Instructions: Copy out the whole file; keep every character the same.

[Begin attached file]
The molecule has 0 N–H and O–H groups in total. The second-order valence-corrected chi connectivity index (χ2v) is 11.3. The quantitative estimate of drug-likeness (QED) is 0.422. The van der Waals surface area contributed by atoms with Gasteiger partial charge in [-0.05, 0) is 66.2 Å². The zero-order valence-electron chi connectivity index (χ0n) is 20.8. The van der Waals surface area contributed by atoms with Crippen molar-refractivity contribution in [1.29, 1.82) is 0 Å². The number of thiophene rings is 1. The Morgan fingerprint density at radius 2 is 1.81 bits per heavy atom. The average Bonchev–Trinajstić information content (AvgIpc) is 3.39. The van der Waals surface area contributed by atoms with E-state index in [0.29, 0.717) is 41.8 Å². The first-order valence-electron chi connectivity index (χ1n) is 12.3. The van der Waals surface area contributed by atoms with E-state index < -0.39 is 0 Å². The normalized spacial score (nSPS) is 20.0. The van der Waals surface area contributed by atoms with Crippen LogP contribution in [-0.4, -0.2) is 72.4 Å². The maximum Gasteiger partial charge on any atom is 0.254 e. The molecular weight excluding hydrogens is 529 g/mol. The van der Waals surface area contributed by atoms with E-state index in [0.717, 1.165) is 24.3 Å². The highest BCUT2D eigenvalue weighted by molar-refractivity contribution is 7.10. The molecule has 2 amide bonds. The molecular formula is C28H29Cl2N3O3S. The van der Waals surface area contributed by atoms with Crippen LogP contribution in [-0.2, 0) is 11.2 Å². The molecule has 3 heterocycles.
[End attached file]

The molecule has 0 N–H and O–H groups in total. The second-order valence-corrected chi connectivity index (χ2v) is 11.3. The quantitative estimate of drug-likeness (QED) is 0.422. The van der Waals surface area contributed by atoms with Gasteiger partial charge in [-0.05, 0) is 66.2 Å². The zero-order valence-electron chi connectivity index (χ0n) is 20.8. The van der Waals surface area contributed by atoms with Crippen molar-refractivity contribution in [1.29, 1.82) is 0 Å². The number of thiophene rings is 1. The Morgan fingerprint density at radius 2 is 1.81 bits per heavy atom. The average Bonchev–Trinajstić information content (AvgIpc) is 3.39. The van der Waals surface area contributed by atoms with E-state index in [0.29, 0.717) is 41.8 Å². The first-order valence-electron chi connectivity index (χ1n) is 12.3. The van der Waals surface area contributed by atoms with E-state index < -0.39 is 0 Å². The normalized spacial score (nSPS) is 20.0. The van der Waals surface area contributed by atoms with Crippen LogP contribution in [-0.4, -0.2) is 72.4 Å². The maximum Gasteiger partial charge on any atom is 0.254 e. The molecular weight excluding hydrogens is 529 g/mol. The van der Waals surface area contributed by atoms with E-state index in [0.717, 1.165) is 24.3 Å². The highest BCUT2D eigenvalue weighted by molar-refractivity contribution is 7.10. The molecule has 2 amide bonds. The molecular formula is C28H29Cl2N3O3S. The van der Waals surface area contributed by atoms with Crippen LogP contribution in [-0.2, 0) is 11.2 Å². The molecule has 3 heterocycles.